So you might think that buying a Banco Santander covered bond backed by debt of Spanish municipalities - presumably the ones that don't have any people - would be kind of unattractive to most investors. And you'd be right! Since no one bought it. But, of course, if I told you that everyone else was buying it, then that would be a totally different proposition. Except for it being the exact same bond.
But to avoid that confusion, the WSJ reports, the International Capital Market Association, a European pseudo-regulator, is considering issuing new guidelines limiting banks' abilities to blatantly lie about subscription levels in new debt offerings.
This, um, I guess sounds kind of reasonable, since (1) you probably don't want to own the issue if everyone else thinks it's dogshit and (2) if you think a deal is oversubscribed you're more likely to gross up your order to get the number of bonds you want and then be surprised when you're filled. The WSJ article notes:
In deals where investor demand exceeds the supply of bonds up for sale, the securities generally get doled out to investors in rough proportion to the size of their bids. ... If demand is exaggerated, investors can end up receiving more than they wanted.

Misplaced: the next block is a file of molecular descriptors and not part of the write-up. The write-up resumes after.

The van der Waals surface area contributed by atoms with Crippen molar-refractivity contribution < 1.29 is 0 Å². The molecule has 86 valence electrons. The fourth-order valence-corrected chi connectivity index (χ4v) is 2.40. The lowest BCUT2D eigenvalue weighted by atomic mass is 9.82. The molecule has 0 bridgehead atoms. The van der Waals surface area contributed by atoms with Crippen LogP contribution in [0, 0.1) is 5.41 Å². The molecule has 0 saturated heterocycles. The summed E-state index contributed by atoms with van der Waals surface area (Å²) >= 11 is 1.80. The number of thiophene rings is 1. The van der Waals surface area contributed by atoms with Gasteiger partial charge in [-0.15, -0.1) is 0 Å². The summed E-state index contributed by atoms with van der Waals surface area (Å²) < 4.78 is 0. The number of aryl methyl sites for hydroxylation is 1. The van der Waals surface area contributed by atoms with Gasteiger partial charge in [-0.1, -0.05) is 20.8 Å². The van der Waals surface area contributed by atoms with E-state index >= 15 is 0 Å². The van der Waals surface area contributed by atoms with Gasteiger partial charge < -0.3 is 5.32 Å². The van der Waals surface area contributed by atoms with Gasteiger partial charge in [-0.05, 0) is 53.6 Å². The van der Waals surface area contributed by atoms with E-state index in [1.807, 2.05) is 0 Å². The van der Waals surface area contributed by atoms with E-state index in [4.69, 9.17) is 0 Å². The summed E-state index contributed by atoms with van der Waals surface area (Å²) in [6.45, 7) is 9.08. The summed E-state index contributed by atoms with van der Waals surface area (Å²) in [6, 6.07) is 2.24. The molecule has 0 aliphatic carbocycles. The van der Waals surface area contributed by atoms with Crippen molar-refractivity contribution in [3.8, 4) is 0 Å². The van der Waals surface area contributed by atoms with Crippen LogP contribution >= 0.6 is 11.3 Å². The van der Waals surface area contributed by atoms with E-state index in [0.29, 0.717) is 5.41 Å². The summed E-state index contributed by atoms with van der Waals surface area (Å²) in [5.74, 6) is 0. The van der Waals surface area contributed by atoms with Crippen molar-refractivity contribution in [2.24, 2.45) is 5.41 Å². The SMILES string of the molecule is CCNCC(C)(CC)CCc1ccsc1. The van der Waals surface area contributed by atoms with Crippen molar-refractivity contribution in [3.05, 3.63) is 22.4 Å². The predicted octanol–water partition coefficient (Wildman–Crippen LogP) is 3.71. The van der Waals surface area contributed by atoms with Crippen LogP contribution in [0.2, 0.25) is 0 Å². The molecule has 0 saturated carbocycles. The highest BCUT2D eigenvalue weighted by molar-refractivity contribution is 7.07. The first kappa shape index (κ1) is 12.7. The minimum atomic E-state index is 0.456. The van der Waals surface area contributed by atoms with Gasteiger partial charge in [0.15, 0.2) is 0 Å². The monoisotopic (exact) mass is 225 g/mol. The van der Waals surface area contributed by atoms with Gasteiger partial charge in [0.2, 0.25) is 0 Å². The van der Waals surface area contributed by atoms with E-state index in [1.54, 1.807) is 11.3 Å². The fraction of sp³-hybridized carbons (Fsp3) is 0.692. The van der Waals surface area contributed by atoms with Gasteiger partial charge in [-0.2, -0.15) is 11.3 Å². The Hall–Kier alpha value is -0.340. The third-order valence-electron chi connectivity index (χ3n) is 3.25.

On the other hand, securities underwriting have always struck us as a pretty well-balanced reputational ecosystem. If banks overrepresent the amount of demand in their books, then they can get investors to buy deals they'd otherwise avoid or put in bigger orders than they want. Once. But if you hose investors repeatedly they're going to stop showing up for your deals, and then your underwriting business goes away and next thing you know a Costco is taking over your building. And the reverse is also true: if a buy-side firm consistently puts in big orders and then dumps any bonds they get, they're quickly going to be cut off from future allocations and reduced to buying in the aftermarket like chumps.
The WSJ is pretty sympathetic to investors who "have complained to some major banks that they have been duped into overbidding on supposedly hot deals." We're not so sure we agree. Those investors are basically complaining that no bigger fool bailed them out after they didn't do their own credit analysis, misrepresented the size of their own demand, and relied on the banks assuring them there'd be other buyers to take bonds off their hands.